The Cowles Center in Minneapolis Is Closing After Ending Its Presenting Season Early. What Happened?

May 2, 2024

The Cowles Center in downtown Minneapolis announced on January 31 that its 500-seat Goodale Theater would stop presenting dance on March 31—thus ending its planned season early—and subsequently close. Since opening in 2011, The Cowles Center has filled a major void in the Twin Cities’ arts scene by providing a theater designed for and dedicated to local dance, as well as office, rehearsal, and performance space for small and midsize arts organizations, including many of the area’s leading dance companies. 

Dance productions scheduled for April and May by James Sewell Ballet and Ragamala Dance Company were left searching for new venues. BRKFST Dance Company, which was to premiere a new work co-commissioned by the Cowles and Northrop at the end of April, will instead be presented at the Walker Art Center as a joint production with Northrop in June. Programs under the Cowles umbrella, including the Generating Room (an eight-month studio residency for Minnesota choreographers) and its Teaching Artists program, will continue through the end of May. 

Reasons for the closure, according to Cowles co-director Joseph Bingham, include the lingering financial effects of the pandemic shutdown, lower ticket sales since 2020, and changes­ in funding priorities from both individual philanthropy and the education world. But the biggest factor? The owner of the building, Artspace, a Minneapolis-based national nonprofit developer of artist live-work spaces, has ended its $500,000 annual contribution to support The Cowles Center. 

The exterior facade of The Cowles Center. The sign on the orange facade reads "The Cowles Center for Dance and the Performing Arts," and the marquee reads, "Fall Forward Festival."
The Cowles Center. Photo by Alexis Lund Photography, courtesy The Cowles Center.

The Cowles’ 2022 990 tax return sheds further light, according to Gary Peterson, a 40-year veteran of the area’s dance community who has served as managing director of Ananya Dance Theatre and executive director of James Sewell Ballet, Zorongo Flamenco Dance Theatre, Zenon Dance Company, and the Southern Theater. The Center’s 2022 program-service revenue (which encompasses income from ticket sales, rentals, and educational services) was less than 20 percent of its total revenue—a decrease of more than one-third since 2019—while ticket sales only covered 11 percent of total expenses. “The Cowles Center, under the aegis of Artspace, raised the rest,” says Peterson. “It has not been enough, and Artspace has stated that it is no longer in a position to fund the difference.” In a Star Tribune article, Bingham said Artspace’s “main business and nonprofit housing development has changed so much. It’s not that they’re pulling the plug needlessly, it’s that their business model has changed.” Anonymous donors, Bingham added, kept the Cowles operational through March and provided financial payouts to companies whose shows were canceled.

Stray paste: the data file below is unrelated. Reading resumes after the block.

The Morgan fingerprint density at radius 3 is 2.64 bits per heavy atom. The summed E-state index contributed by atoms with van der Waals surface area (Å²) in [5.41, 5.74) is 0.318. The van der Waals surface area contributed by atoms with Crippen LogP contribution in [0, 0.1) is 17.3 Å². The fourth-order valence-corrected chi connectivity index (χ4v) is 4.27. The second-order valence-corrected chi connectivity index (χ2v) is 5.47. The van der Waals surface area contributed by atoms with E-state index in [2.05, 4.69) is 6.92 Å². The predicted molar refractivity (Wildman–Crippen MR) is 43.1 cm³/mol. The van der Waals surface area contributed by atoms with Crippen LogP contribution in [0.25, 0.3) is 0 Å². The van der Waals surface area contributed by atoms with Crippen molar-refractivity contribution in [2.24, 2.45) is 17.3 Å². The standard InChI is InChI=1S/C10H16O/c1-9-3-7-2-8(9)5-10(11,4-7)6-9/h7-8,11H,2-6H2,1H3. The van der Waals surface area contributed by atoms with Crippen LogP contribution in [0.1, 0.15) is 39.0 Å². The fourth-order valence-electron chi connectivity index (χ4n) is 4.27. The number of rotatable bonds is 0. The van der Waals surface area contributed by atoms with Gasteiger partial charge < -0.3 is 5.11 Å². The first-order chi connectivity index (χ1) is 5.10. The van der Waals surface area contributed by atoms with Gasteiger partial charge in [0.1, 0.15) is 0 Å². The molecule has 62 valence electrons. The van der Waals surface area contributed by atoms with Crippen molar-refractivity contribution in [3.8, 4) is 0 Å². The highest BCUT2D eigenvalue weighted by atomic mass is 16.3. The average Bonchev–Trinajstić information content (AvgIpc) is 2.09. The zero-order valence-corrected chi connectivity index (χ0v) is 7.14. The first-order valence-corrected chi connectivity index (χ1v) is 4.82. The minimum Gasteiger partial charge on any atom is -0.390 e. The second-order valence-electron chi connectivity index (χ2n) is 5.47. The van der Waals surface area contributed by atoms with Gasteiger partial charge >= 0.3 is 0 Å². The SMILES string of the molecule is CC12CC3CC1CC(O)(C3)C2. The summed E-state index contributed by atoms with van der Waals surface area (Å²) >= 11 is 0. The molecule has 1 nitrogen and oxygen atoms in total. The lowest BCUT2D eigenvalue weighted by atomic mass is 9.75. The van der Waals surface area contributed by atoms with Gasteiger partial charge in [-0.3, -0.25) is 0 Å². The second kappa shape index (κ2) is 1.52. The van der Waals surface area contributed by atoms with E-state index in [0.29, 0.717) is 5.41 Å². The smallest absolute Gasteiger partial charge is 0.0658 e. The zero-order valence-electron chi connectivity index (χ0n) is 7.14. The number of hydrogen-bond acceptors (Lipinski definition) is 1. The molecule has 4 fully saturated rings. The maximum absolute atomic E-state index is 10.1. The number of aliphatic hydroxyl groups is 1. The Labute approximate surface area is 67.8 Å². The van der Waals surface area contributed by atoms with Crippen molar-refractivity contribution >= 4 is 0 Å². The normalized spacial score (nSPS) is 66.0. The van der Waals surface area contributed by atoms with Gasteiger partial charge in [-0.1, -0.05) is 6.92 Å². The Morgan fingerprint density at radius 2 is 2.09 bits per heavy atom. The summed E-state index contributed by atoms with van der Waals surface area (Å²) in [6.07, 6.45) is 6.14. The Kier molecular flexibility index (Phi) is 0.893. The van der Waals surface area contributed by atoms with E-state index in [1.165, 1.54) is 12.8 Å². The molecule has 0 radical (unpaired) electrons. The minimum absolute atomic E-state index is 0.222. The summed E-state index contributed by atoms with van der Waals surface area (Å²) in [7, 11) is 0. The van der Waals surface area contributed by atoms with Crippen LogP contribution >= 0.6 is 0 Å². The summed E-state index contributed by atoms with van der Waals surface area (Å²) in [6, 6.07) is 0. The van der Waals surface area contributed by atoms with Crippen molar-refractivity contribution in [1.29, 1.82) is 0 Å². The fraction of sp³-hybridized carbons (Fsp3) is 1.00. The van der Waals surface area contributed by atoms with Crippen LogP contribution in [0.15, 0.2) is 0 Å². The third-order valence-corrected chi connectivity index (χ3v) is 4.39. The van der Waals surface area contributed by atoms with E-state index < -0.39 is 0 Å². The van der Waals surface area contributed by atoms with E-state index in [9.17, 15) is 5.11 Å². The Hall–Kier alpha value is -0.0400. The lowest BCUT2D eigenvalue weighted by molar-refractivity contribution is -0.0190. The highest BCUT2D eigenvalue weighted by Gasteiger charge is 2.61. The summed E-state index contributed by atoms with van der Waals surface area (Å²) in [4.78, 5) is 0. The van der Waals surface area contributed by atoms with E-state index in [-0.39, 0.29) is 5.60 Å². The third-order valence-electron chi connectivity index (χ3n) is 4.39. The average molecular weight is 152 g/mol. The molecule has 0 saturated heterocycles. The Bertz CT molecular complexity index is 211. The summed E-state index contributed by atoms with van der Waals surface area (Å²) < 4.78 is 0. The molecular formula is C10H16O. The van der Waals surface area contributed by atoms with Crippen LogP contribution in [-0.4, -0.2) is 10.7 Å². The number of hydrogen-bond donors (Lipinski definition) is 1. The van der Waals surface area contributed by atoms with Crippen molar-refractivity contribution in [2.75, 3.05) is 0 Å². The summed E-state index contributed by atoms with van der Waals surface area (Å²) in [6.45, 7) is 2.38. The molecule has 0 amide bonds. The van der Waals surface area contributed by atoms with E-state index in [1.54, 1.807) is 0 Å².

The Cowles’ theater arrived at its current location when Artspace moved the historic Shubert Theater through downtown Minneapolis to a vacant lot next to the Hennepin Center for the Arts in February 1999. At 5.8 million pounds, the theater was the heaviest building ever moved on rubber tires. It was then renovated into the Goodale Theater and ancillary spaces.The total cost of the project was $42 million. The project received $1 million in planning funds from the Minnesota State Legislature in 2005 and $11 million in state bonding money in 2006. Donors contributed the rest. After the Cowles closes, the City of Minneapolis and its Community Planning & Economic Development Department will steward the building, and have contracted with Artspace for management and operation. “The legal entity of the Cowles will remain in place in the hopes that someone will step into an operational role in the future,” Tio Aiken, Artspace vice president of communications and community engagement, said in a press release. 

“We are genuinely devastated,” says Cowles co-director Jessi Fett, “for the dance community, the artists, and all of the careers created here. In the last three years, we re-created a strategic plan and put in place many things we were excited to push forward, including an emphasis on BIPOC programming. It’s hard to see that ending so abruptly.” 

Zorongo Flamenco Dance Theatre is one company that performed prior to the closing. “We got in under the wire,” says founder and artistic director Susana di Palma of The Conference of the Birds, which premiered at the Cowles in February. “It’s a tremendous loss to the dance and arts communities, but it’s family, it’s personal, and it’s professional, of course.”